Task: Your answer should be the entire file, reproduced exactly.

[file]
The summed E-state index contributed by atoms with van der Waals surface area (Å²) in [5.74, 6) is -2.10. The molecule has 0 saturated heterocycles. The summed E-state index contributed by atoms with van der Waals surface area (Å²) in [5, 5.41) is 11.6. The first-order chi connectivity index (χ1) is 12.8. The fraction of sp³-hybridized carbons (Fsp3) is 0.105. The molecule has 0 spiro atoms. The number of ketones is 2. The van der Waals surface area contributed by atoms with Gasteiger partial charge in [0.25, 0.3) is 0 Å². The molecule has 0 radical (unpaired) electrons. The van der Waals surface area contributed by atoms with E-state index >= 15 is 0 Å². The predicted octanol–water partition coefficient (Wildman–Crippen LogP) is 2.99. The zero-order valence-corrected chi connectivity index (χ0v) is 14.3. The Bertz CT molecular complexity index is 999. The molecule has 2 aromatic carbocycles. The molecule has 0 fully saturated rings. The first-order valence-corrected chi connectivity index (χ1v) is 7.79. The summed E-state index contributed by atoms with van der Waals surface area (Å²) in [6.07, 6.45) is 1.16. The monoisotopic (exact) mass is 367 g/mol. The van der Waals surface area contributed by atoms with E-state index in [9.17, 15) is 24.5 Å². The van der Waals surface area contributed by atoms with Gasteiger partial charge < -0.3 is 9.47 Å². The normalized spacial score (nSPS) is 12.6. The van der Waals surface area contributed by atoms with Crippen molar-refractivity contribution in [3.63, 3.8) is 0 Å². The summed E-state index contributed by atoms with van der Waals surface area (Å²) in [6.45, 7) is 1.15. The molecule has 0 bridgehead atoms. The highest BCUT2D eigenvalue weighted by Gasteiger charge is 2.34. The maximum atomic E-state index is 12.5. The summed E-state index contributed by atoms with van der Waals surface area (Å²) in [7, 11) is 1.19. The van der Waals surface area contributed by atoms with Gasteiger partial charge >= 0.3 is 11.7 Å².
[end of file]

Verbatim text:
The summed E-state index contributed by atoms with van der Waals surface area (Å²) in [5.74, 6) is -2.10. The molecule has 0 saturated heterocycles. The summed E-state index contributed by atoms with van der Waals surface area (Å²) in [5, 5.41) is 11.6. The first-order chi connectivity index (χ1) is 12.8. The fraction of sp³-hybridized carbons (Fsp3) is 0.105. The molecule has 0 spiro atoms. The number of ketones is 2. The van der Waals surface area contributed by atoms with Gasteiger partial charge in [0.25, 0.3) is 0 Å². The molecule has 0 radical (unpaired) electrons. The van der Waals surface area contributed by atoms with E-state index >= 15 is 0 Å². The predicted octanol–water partition coefficient (Wildman–Crippen LogP) is 2.99. The zero-order valence-corrected chi connectivity index (χ0v) is 14.3. The Bertz CT molecular complexity index is 999. The molecule has 2 aromatic carbocycles. The molecule has 0 fully saturated rings. The first-order valence-corrected chi connectivity index (χ1v) is 7.79. The summed E-state index contributed by atoms with van der Waals surface area (Å²) in [6.07, 6.45) is 1.16. The monoisotopic (exact) mass is 367 g/mol. The van der Waals surface area contributed by atoms with E-state index in [9.17, 15) is 24.5 Å². The van der Waals surface area contributed by atoms with Gasteiger partial charge < -0.3 is 9.47 Å². The normalized spacial score (nSPS) is 12.6. The van der Waals surface area contributed by atoms with Crippen molar-refractivity contribution in [3.63, 3.8) is 0 Å². The summed E-state index contributed by atoms with van der Waals surface area (Å²) in [6.45, 7) is 1.15. The molecule has 0 bridgehead atoms. The highest BCUT2D eigenvalue weighted by Gasteiger charge is 2.34. The maximum atomic E-state index is 12.5. The summed E-state index contributed by atoms with van der Waals surface area (Å²) in [7, 11) is 1.19. The van der Waals surface area contributed by atoms with Gasteiger partial charge >= 0.3 is 11.7 Å².